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18
Oct

A Kid Goes (Chris) Baty

   Posted by: admin   in Musings

I wrote my first book when I was 10 years old.  Sure, it was only five hand-written pages long, but I added a few illustrations, bound it in poster board, and spent a few hours with my colored pencil set to create the cover art.  As far as I’m concerned, that’s officially a book.  I had writer’s block for a couple years, but in the summer between 7th and 8th grade, I wrote another story.  This one was fifty or so hand-written pages.  I bound it, illustrated it, and also considered it a book—the first in a series, with the second written near the end of the school year.  More writer’s block (or maybe it was that I started to notice girls) but I finally wrote a third book my junior year of high school.

Those stories were all mysteries.  I love reading mysteries but I found that I don’t love writing them, and so I now write horror and dark fantasy.  I wrote about that transition in a previous post.  What I need to talk about here is my process for writing those early books.

Each youthful day I spent writing one of those books, I set a goal for myself of one page per day.  Many days saw two or three pages, but no matter what else was happening, I absolutely refused to stop before at least one page was turned over onto the stack.  I was sometimes a few minutes late to the dinner table, and I missed the beginning of The Dukes of Hazard and The Incredible Hulk once or twice.  These were the sacrifices I had to make if I was to finish my books.

Adolescent and adult life happened.  Girlfriends.  The track team.  College.  Perhaps, a party or three.  Career.  Volunteer work.  More college.  A new career.  And on and on.  I let the writing goals slide.  Then I purchased a book, and those goals were brought back to me by Chris Baty and National Novel Writing Month (NaNoWriMo).  There’s a lot behind Chris Baty’s plan for pounding out a novel in November, but at the center is a simple truth: if you don’t set goals and a deadline, then it won’t get done.  Writing a novel is no different than weeding the garden or painting the upstairs bedrooms—you need to set aside the time to finish the task.  Nothing against a periodic sit-down in front of the television, but if you’re watching celebrities learn to ballroom dance, you’re not spending that time behind the keyboard, with the trowel, or on a ladder.  (For me, it was attractive police officers catching murderers with questionable science that took up my time.)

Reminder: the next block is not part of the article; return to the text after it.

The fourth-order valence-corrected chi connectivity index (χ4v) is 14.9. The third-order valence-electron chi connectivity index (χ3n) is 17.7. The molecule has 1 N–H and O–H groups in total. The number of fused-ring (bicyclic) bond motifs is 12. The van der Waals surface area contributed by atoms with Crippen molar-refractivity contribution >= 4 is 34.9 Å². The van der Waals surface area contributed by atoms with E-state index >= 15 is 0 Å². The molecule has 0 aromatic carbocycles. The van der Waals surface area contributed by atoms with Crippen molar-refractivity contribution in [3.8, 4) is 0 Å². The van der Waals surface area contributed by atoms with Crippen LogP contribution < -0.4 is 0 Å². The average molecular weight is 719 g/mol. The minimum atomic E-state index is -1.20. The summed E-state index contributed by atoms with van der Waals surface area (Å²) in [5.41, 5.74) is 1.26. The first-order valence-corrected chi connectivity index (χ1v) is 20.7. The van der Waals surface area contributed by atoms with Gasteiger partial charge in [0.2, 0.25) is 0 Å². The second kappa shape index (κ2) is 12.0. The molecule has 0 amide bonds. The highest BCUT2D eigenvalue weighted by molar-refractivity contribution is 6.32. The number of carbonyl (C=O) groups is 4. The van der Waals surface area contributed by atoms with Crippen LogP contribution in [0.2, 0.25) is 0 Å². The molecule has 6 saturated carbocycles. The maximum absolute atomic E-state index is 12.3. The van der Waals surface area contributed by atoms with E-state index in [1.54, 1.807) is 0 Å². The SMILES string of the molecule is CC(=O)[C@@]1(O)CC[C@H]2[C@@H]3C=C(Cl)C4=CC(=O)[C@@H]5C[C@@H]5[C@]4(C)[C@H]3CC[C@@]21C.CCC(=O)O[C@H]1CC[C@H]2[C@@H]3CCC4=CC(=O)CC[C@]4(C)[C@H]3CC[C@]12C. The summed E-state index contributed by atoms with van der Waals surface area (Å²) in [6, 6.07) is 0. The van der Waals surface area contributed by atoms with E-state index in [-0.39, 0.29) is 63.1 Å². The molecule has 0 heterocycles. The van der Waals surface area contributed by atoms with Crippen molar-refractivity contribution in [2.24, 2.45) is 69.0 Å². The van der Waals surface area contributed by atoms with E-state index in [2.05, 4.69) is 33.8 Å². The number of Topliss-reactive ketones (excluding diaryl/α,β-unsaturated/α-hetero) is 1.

What I’d known instinctively in my youth, I’d forgotten as the years passed.  So, with Chris Baty’s blessing, I set aside some time each day and I wrote a novel.  It took me more than that single month, I must admit, but I did finish Good Deeds.  Putting the last word on the page gave me the same excitement I’d found finishing those little mysteries.  I was giddy!  (Of course, I had champagne to give my giddiness a boost this time, but that’s almost as good as Pop Rocks and Mr. Pibb.)

NaNoWriMo has grown over the years and gained quite a following.  It has spawned a script writing sister program and the Young Authors Program to help kids get excited about reading and writing.  Chris Baty has decided that NaNoWriMo can sustain itself now, and he’s stepped down to pursue his own writing career.  It’s sad to see him go (and I’m sure I’m not the first blogger to say so—Google him and you’ll probably find numerous praises).  He’s helped hundreds of thousands realize a life-long dream.  But after spending over a decade inspiring others, he deserves a break and the chance to pursue his own dreams.